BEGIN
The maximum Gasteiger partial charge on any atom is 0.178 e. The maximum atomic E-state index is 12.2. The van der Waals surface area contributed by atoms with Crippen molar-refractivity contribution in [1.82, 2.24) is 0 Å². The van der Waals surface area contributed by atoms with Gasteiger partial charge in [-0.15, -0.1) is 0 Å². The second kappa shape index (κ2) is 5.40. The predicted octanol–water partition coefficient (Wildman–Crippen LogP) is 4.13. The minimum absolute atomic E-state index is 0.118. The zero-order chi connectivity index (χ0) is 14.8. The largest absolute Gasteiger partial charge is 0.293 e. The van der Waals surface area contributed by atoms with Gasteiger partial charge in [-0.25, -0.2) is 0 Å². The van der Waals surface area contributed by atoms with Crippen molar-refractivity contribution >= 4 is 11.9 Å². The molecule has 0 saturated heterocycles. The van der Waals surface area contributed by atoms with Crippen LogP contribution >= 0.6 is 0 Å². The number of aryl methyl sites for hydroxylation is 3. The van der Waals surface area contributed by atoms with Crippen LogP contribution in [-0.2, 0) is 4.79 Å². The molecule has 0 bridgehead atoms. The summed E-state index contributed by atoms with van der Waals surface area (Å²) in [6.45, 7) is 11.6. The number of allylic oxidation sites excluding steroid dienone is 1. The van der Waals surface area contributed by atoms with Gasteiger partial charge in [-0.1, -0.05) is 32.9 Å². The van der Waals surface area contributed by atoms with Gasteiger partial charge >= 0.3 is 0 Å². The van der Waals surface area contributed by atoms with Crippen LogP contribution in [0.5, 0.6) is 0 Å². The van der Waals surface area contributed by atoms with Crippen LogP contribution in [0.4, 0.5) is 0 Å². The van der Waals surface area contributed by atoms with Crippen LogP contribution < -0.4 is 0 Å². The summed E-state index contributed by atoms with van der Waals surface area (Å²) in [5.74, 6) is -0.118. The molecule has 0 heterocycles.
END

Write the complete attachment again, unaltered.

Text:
The maximum Gasteiger partial charge on any atom is 0.178 e. The maximum atomic E-state index is 12.2. The van der Waals surface area contributed by atoms with Crippen molar-refractivity contribution in [1.82, 2.24) is 0 Å². The van der Waals surface area contributed by atoms with Gasteiger partial charge in [-0.15, -0.1) is 0 Å². The second kappa shape index (κ2) is 5.40. The predicted octanol–water partition coefficient (Wildman–Crippen LogP) is 4.13. The minimum absolute atomic E-state index is 0.118. The zero-order chi connectivity index (χ0) is 14.8. The largest absolute Gasteiger partial charge is 0.293 e. The van der Waals surface area contributed by atoms with Gasteiger partial charge in [-0.25, -0.2) is 0 Å². The van der Waals surface area contributed by atoms with Crippen molar-refractivity contribution >= 4 is 11.9 Å². The molecule has 0 saturated heterocycles. The van der Waals surface area contributed by atoms with Crippen LogP contribution >= 0.6 is 0 Å². The number of aryl methyl sites for hydroxylation is 3. The van der Waals surface area contributed by atoms with Crippen LogP contribution in [-0.2, 0) is 4.79 Å². The molecule has 0 bridgehead atoms. The summed E-state index contributed by atoms with van der Waals surface area (Å²) in [6.45, 7) is 11.6. The number of allylic oxidation sites excluding steroid dienone is 1. The van der Waals surface area contributed by atoms with Gasteiger partial charge in [-0.1, -0.05) is 32.9 Å². The van der Waals surface area contributed by atoms with Gasteiger partial charge >= 0.3 is 0 Å². The van der Waals surface area contributed by atoms with Crippen LogP contribution in [0.5, 0.6) is 0 Å². The van der Waals surface area contributed by atoms with Crippen LogP contribution in [0.4, 0.5) is 0 Å². The van der Waals surface area contributed by atoms with Crippen LogP contribution < -0.4 is 0 Å². The summed E-state index contributed by atoms with van der Waals surface area (Å²) in [5.74, 6) is -0.118. The molecule has 0 heterocycles.